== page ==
So it's been a bit of a while, hasn't it. More than a month. Things happened, one after the other and I had to put things on hold. But if you're reading this, it means that I'm (for the most part) through them all, so we're back at it. I don't feel like writing the same thing three times now, so if you want to know what's up, I'd suggest you check out Page #68 at Tapastic
, where I give a sort-of in-depth explanation to my absence. You can check out an abridged version of that at LbH's new website, too.
Wait, what? New website? Yes, that's all explained over there.
Sadly, although I managed to get everything comic-related done despite the speedbumps along the way, I couldn't do it without sacrificing the Movie Logs. Amidst the chores and the deadlines, I stopped having enough time to write a page-long review for each individual film I just saw. I think the last one I completed was for Alejandro González Iñárritu's Birdman or (The Unexpected Virtue of Ignorance), and I was midway writing about Ava DuVernay's Selma when I decided to call it quits for the time being. I would continue watching movies and reviewing them, but that'd only be in the super-tiny format I've been doing for some years now. English-speaking readers can get an even shorter form of them at my Twitter account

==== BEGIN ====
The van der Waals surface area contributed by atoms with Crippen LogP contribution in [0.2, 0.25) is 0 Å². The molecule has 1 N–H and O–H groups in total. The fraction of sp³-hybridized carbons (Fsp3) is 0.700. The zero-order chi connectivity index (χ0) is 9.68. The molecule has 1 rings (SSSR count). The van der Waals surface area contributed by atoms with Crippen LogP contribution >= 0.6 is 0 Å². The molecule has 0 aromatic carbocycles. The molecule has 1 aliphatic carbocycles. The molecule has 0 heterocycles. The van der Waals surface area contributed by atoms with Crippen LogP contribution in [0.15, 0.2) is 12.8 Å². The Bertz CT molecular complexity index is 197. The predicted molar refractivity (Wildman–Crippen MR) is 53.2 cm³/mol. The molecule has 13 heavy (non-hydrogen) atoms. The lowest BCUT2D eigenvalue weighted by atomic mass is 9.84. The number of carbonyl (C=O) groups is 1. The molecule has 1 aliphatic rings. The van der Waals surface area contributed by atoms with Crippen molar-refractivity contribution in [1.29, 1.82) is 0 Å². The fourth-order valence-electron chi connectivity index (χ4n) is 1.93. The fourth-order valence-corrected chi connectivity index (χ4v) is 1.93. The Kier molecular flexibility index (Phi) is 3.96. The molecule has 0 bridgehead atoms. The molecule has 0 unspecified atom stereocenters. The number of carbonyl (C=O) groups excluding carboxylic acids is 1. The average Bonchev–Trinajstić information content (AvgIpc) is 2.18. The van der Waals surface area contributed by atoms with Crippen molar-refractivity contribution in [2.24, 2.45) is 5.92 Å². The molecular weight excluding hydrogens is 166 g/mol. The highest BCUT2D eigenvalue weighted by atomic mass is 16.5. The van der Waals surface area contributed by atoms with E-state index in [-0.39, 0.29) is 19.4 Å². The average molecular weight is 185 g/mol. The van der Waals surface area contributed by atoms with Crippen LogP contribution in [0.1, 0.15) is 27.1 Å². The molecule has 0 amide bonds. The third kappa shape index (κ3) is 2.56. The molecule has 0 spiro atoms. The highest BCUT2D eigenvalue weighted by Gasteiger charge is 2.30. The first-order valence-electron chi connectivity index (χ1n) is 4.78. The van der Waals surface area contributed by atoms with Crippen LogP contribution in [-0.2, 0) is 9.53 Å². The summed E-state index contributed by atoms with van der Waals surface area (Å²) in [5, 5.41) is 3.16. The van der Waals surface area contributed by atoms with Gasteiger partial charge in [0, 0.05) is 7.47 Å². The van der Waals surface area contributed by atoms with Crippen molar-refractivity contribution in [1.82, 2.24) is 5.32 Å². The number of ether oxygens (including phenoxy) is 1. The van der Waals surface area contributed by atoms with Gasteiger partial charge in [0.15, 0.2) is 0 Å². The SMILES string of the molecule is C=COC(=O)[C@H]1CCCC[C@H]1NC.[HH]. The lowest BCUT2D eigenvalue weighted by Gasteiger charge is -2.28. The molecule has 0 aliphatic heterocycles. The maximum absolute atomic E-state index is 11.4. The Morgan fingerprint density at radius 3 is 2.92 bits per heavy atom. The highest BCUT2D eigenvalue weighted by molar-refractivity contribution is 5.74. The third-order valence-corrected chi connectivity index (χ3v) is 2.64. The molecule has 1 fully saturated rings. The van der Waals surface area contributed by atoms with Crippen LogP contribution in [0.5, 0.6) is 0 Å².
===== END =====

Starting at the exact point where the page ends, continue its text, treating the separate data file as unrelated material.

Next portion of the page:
. Enough time had passed for me to think that this was the right move, anyways: I only make a movie log whenever I update my comic... and since the last update, I must have seen like 20-or-so movies. I would drop an Old Testament of movie reviews, all of the sudden. So unwieldy.
But I'm not one to leave things behind so easily. I'll try to get you up to speed. Super briefly, this is what I saw:
What I liked
If I'm honest, I haven't seen much that I would say I really, really like. Of all the films I've seen since the last update, I think only four rank among my favorites of the year. That's not a bad number by any means, but the vast majority of the stuff I liked was with a respectfully muted approval. I liked it, thought it was fine. They may have some really good individual aspects going on here and there, but as a whole, little of them truly registered with me. I liked Bennett Miller's Foxcatcher